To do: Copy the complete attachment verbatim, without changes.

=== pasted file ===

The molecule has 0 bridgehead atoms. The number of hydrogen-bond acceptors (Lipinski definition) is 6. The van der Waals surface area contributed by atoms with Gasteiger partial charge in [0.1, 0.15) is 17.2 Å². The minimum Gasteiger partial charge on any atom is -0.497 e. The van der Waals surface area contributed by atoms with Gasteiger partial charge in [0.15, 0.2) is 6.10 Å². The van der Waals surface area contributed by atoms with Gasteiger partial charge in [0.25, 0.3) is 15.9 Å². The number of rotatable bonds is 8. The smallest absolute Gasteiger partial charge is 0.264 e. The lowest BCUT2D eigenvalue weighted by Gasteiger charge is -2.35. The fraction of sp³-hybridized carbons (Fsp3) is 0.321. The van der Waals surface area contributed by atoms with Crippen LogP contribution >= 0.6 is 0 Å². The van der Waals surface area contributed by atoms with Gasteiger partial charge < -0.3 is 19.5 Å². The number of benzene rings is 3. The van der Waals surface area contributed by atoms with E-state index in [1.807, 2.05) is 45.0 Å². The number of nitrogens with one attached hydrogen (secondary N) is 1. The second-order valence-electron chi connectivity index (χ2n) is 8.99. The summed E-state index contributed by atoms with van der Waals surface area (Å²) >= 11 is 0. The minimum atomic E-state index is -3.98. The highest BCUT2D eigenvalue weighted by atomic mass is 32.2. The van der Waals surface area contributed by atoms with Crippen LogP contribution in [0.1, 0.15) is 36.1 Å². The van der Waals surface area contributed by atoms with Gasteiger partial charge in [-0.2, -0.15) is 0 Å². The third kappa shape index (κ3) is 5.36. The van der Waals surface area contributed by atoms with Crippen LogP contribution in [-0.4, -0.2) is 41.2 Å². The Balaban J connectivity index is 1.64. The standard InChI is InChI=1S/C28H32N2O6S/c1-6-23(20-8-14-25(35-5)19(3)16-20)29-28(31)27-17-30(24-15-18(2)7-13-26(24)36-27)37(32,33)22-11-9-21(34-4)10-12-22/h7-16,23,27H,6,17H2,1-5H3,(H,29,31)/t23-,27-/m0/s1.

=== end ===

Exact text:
The molecule has 0 bridgehead atoms. The number of hydrogen-bond acceptors (Lipinski definition) is 6. The van der Waals surface area contributed by atoms with Gasteiger partial charge in [0.1, 0.15) is 17.2 Å². The minimum Gasteiger partial charge on any atom is -0.497 e. The van der Waals surface area contributed by atoms with Gasteiger partial charge in [0.15, 0.2) is 6.10 Å². The van der Waals surface area contributed by atoms with Gasteiger partial charge in [0.25, 0.3) is 15.9 Å². The number of rotatable bonds is 8. The smallest absolute Gasteiger partial charge is 0.264 e. The lowest BCUT2D eigenvalue weighted by Gasteiger charge is -2.35. The fraction of sp³-hybridized carbons (Fsp3) is 0.321. The van der Waals surface area contributed by atoms with Crippen LogP contribution >= 0.6 is 0 Å². The van der Waals surface area contributed by atoms with Gasteiger partial charge < -0.3 is 19.5 Å². The number of benzene rings is 3. The van der Waals surface area contributed by atoms with E-state index in [1.807, 2.05) is 45.0 Å². The number of nitrogens with one attached hydrogen (secondary N) is 1. The second-order valence-electron chi connectivity index (χ2n) is 8.99. The summed E-state index contributed by atoms with van der Waals surface area (Å²) >= 11 is 0. The minimum atomic E-state index is -3.98. The highest BCUT2D eigenvalue weighted by atomic mass is 32.2. The van der Waals surface area contributed by atoms with Crippen LogP contribution in [0.1, 0.15) is 36.1 Å². The van der Waals surface area contributed by atoms with Gasteiger partial charge in [-0.2, -0.15) is 0 Å². The third kappa shape index (κ3) is 5.36. The van der Waals surface area contributed by atoms with Crippen LogP contribution in [-0.4, -0.2) is 41.2 Å². The Balaban J connectivity index is 1.64. The standard InChI is InChI=1S/C28H32N2O6S/c1-6-23(20-8-14-25(35-5)19(3)16-20)29-28(31)27-17-30(24-15-18(2)7-13-26(24)36-27)37(32,33)22-11-9-21(34-4)10-12-22/h7-16,23,27H,6,17H2,1-5H3,(H,29,31)/t23-,27-/m0/s1.